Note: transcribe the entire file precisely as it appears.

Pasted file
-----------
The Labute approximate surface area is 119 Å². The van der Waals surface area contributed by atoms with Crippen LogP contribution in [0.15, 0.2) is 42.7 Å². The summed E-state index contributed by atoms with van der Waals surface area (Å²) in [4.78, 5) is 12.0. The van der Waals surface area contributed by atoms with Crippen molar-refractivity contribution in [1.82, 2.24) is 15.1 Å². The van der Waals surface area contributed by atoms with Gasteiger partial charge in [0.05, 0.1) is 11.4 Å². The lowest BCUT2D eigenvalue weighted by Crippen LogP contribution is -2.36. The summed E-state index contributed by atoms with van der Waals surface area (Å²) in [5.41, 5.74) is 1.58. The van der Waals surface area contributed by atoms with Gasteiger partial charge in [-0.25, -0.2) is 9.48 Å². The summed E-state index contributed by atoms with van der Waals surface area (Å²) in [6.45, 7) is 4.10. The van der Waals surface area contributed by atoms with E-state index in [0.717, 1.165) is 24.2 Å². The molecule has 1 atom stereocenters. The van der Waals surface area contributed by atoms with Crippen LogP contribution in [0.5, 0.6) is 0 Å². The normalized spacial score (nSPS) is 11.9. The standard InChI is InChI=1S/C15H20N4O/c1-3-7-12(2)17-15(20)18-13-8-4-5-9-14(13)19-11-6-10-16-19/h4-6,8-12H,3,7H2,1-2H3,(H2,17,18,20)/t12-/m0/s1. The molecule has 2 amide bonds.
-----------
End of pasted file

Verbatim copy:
The Labute approximate surface area is 119 Å². The van der Waals surface area contributed by atoms with Crippen LogP contribution in [0.15, 0.2) is 42.7 Å². The summed E-state index contributed by atoms with van der Waals surface area (Å²) in [4.78, 5) is 12.0. The van der Waals surface area contributed by atoms with Crippen molar-refractivity contribution in [1.82, 2.24) is 15.1 Å². The van der Waals surface area contributed by atoms with Gasteiger partial charge in [0.05, 0.1) is 11.4 Å². The lowest BCUT2D eigenvalue weighted by Crippen LogP contribution is -2.36. The summed E-state index contributed by atoms with van der Waals surface area (Å²) in [5.41, 5.74) is 1.58. The van der Waals surface area contributed by atoms with Gasteiger partial charge in [-0.25, -0.2) is 9.48 Å². The summed E-state index contributed by atoms with van der Waals surface area (Å²) in [6.45, 7) is 4.10. The van der Waals surface area contributed by atoms with E-state index in [0.717, 1.165) is 24.2 Å². The molecule has 1 atom stereocenters. The van der Waals surface area contributed by atoms with Crippen LogP contribution in [0.5, 0.6) is 0 Å². The normalized spacial score (nSPS) is 11.9. The standard InChI is InChI=1S/C15H20N4O/c1-3-7-12(2)17-15(20)18-13-8-4-5-9-14(13)19-11-6-10-16-19/h4-6,8-12H,3,7H2,1-2H3,(H2,17,18,20)/t12-/m0/s1. The molecule has 2 amide bonds.